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Editorial

Both sides in free speech debate have merit

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September 19, 2019

Free speech on campus is at times limited by campus policies.

During the first week of the 2019 fall semester, freshman Sofie Salmon, a meat animal science major, took to campus to deliver her message of free speech, while also informing students about a club she hopes to turn into a student organization. Salmon used a beach ball to have students sign, and spoke to them about their first amendment rights.

Salmon was asked to leave by a member of campus administrator, however Salmon expressed disappointment that she couldn’t practice free speech on campus without following a lengthy laid out policy that exists under a state statute, an administrative policy and in the University Centers’ Policy and Procedures Manual.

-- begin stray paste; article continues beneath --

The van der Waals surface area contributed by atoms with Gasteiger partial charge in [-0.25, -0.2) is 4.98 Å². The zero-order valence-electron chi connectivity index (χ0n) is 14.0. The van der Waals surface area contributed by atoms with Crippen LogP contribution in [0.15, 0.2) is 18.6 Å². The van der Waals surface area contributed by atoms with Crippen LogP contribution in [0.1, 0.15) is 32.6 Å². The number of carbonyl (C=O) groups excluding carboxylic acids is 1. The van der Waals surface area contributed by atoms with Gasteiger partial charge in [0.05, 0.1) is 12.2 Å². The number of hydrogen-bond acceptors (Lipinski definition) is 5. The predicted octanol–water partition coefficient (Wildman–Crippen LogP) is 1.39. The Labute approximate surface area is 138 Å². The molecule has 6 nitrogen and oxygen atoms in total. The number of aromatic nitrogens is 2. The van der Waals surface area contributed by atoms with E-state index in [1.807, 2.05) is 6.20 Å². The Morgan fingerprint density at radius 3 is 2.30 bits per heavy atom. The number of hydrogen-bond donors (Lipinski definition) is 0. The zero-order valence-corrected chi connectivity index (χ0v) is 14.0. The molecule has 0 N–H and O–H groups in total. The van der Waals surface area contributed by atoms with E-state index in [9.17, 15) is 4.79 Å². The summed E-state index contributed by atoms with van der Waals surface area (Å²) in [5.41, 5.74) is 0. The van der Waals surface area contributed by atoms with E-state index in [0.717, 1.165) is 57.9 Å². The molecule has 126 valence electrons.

It seems freedom of speech is permitted within specific guidelines laid out by the university. One could argue that the second a policy is put in place to tell someone where they can practice free speech, they have potentially violated the First Amendment.

However, universities are in place for students to come and receive an education. If students could gather wherever they want at any time and have unorganized events on campus, it may detract from students who want to reserve the space and have an organized event.

The Student Voice understands both sides of the argument. Salmon is correct that she has the right to practice her free speech on public property, and the university is correct that there needs to be some organization in place for those wish- ing to have a presence on campus.